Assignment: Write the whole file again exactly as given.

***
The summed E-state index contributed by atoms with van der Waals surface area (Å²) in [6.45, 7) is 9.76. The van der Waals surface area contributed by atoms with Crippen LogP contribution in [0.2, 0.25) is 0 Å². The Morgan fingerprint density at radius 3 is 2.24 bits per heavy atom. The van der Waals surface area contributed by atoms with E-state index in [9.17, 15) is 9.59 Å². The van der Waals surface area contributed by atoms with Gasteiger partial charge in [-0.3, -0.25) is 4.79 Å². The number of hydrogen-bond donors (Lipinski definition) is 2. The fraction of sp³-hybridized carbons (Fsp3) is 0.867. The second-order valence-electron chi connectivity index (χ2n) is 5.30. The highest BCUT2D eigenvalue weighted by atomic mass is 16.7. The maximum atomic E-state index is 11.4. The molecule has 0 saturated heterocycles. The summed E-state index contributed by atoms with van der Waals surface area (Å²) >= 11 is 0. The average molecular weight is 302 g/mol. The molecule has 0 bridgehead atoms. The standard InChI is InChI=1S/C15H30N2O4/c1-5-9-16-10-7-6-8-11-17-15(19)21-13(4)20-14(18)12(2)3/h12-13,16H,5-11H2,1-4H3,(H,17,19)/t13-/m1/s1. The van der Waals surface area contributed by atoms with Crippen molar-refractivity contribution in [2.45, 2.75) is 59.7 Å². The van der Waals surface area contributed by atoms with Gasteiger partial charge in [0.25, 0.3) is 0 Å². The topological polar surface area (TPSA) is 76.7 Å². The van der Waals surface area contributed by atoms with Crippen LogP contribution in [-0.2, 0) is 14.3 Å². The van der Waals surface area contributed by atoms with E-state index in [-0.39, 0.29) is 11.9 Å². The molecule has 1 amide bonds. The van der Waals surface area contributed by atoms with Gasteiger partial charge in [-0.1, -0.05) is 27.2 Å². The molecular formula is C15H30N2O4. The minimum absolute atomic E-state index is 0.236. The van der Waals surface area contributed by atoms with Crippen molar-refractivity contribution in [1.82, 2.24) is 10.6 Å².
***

The summed E-state index contributed by atoms with van der Waals surface area (Å²) in [6.45, 7) is 9.76. The van der Waals surface area contributed by atoms with Crippen LogP contribution in [0.2, 0.25) is 0 Å². The Morgan fingerprint density at radius 3 is 2.24 bits per heavy atom. The van der Waals surface area contributed by atoms with E-state index in [9.17, 15) is 9.59 Å². The van der Waals surface area contributed by atoms with Gasteiger partial charge in [-0.3, -0.25) is 4.79 Å². The number of hydrogen-bond donors (Lipinski definition) is 2. The fraction of sp³-hybridized carbons (Fsp3) is 0.867. The second-order valence-electron chi connectivity index (χ2n) is 5.30. The highest BCUT2D eigenvalue weighted by atomic mass is 16.7. The maximum atomic E-state index is 11.4. The molecule has 0 saturated heterocycles. The summed E-state index contributed by atoms with van der Waals surface area (Å²) >= 11 is 0. The average molecular weight is 302 g/mol. The molecule has 0 bridgehead atoms. The standard InChI is InChI=1S/C15H30N2O4/c1-5-9-16-10-7-6-8-11-17-15(19)21-13(4)20-14(18)12(2)3/h12-13,16H,5-11H2,1-4H3,(H,17,19)/t13-/m1/s1. The van der Waals surface area contributed by atoms with Crippen molar-refractivity contribution in [2.45, 2.75) is 59.7 Å². The van der Waals surface area contributed by atoms with Gasteiger partial charge in [0.25, 0.3) is 0 Å². The topological polar surface area (TPSA) is 76.7 Å². The van der Waals surface area contributed by atoms with Crippen LogP contribution in [-0.2, 0) is 14.3 Å². The van der Waals surface area contributed by atoms with E-state index in [-0.39, 0.29) is 11.9 Å². The molecule has 1 amide bonds. The van der Waals surface area contributed by atoms with Gasteiger partial charge in [-0.1, -0.05) is 27.2 Å². The molecular formula is C15H30N2O4. The minimum absolute atomic E-state index is 0.236. The van der Waals surface area contributed by atoms with Crippen molar-refractivity contribution in [1.82, 2.24) is 10.6 Å².